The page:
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Trials Initiated To Assess Effectiveness of Anecortave Acetate in Macular Degeneration
"These new trials represent uncharted territory for AMD therapy," said Jason S. Slakter, MD, of the Manhattan Eye, Ear and Throat Hospital and Chairman of the Anecortave Acetate Clinical Study Group. "Though not as severe a disease as the wet form of AMD, dry AMD may progress into wet AMD and therefore lead to extensive vision loss. Development of a treatment for people with dry AMD who have been identified as having high risk of progressing to wet AMD could be a breakthrough for the disease."
What is AMD?
"Macular degeneration" describes several eye disorders characterized by damage to the macula -- the light-sensitive cells near the center of the retina at the back of the eye. The macula is responsible for our ability to see with enough detail to read, drive, watch television and perform other activities that require focused, straight-ahead vision. When the cells of the macula degenerate and malfunction, the result is an increasing loss of central vision. Today, AMD is the leading cause of blindness in industrialized nations, primarily because there is a lack of effective treatments for the disease.
Dry AMD accounts for up to 90 percent of all cases of AMD. It occurs when the light-sensitive cells in the macula slowly die, gradually blurring central vision in the affected eye. Dry AMD typically develops slowly. Vision loss may be mild at first, becoming more noticeable over time. There is no approved medical treatment for dry AMD, and though it usually does not result in severe loss of vision or blindness, people with the disease may have difficulty recognizing faces and need additional light for "close-up" tasks like reading. Over time, dry AMD can progress to the wet form of the disease.
Wet AMD results from the rapid growth of abnormal blood vessels -- called choroidal neovascular (CNV) lesions -- under and towards the center, or macula, of the retina, the light-sensitive tissue in the back of the eye. As the fragile new vessels grow and proliferate, they frequently leak blood and fluid that accumulates under and lifts the macula. The resulting vessel growth and fluid accumulation separates the retina from its anchoring tissue and causes rapid damage. Consequently, vision is distorted or destroyed. About 200,000 new cases of wet AMD are reported each year in the United States.
Method of Action
Anecortave Acetate belongs to a class of compounds known as angiostatic cortisenes. Anecortave Acetate works by slowing or stopping the growth of new blood vessels, which leads to less leakage and less retinal damage. Retaane(TM) 15 mg Depot is currently in clinical trials to evaluate its safety and efficacy in the treatment of the wet form of AMD. A recently completed two-year study in patients with wet AMD who received treatment with Retaane(TM) 15 mg Depot every six months showed inhibition of all aspects of CNV lesion growth.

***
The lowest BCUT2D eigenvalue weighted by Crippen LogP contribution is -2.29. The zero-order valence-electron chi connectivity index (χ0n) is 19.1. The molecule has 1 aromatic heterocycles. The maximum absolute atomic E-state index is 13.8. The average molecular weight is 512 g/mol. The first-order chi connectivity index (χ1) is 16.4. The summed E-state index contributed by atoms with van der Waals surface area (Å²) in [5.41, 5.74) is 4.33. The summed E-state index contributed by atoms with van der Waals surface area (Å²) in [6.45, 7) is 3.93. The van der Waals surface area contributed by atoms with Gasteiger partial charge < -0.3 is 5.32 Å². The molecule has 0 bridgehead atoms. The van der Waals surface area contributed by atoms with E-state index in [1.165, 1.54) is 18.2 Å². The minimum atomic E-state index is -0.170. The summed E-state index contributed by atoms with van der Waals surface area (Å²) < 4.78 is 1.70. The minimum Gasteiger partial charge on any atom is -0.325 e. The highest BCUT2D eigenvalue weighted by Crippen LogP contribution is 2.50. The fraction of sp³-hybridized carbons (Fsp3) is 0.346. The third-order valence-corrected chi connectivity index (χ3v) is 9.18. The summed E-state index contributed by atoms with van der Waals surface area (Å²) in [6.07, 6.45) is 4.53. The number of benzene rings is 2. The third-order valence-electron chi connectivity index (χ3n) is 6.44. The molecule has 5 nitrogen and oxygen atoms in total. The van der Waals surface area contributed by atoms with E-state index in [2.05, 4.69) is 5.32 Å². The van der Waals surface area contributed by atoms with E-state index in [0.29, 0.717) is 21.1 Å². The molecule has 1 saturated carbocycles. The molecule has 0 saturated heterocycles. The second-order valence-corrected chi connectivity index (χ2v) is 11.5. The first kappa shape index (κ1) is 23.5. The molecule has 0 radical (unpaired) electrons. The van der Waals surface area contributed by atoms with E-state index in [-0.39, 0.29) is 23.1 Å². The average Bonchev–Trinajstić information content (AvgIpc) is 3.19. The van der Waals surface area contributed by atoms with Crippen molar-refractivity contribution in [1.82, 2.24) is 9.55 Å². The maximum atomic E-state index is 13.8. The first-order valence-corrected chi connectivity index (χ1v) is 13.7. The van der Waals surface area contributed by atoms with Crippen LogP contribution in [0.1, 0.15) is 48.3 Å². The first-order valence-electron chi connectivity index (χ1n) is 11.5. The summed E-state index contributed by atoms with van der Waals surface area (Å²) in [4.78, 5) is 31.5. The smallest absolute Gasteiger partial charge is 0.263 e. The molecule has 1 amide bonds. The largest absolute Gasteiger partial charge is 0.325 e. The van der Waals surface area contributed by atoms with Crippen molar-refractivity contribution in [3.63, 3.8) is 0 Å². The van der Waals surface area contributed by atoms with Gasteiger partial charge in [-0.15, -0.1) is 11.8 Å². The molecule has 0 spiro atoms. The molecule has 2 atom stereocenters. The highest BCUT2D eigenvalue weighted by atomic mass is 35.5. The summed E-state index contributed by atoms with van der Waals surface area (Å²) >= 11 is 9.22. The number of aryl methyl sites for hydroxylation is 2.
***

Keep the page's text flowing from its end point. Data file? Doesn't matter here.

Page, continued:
Retaane(TM) 15 mg Depot is the only potential treatment for wet AMD that is administered onto the outer surface of the back of the eye using a specially designed curved, blunt-tipped cannula that does not pierce the eyeball. Unlike other investigational approaches to the treatment of AMD, the method of delivery for Retaane(TM) Depot -- called posterior juxtascleral depot or PJD -- avoids the risk of intraocular infection and retinal detachment, the most common side effects associated with injecting therapeutic agents directly into the eye. To date, over 700 patients have been treated with anecortave acetate using PJD with no serious treatment-related side effects.
"The safety of the drug combined with the safety of posterior juxtascleral depot administration and a dosing frequency of every six months make Retaane(TM) Depot very appropriate for chronic use," said Donald J. D'Amico, MD, a Retina Specialist at the Massachusetts Eye and Ear Infirmary and Chairman of the Independent Safety Committee for Anecortave Acetate. "Taken together, these are extremely important factors in the selection of a therapy for long-term studies such as these."
The FDA's fast track designation is intended to address reviewing an investigational therapy that could treat an unmet medical need for a serious or life-threatening condition. The benefits of fast track status include: the opportunity to schedule more frequent meetings with the FDA to receive feedback on development plans; the option to submit a New Drug Application (NDA) piece-by-piece instead of all at once; and the option of submitting substitute endpoints for the study evaluation purposes.
Source: Alcon, Inc.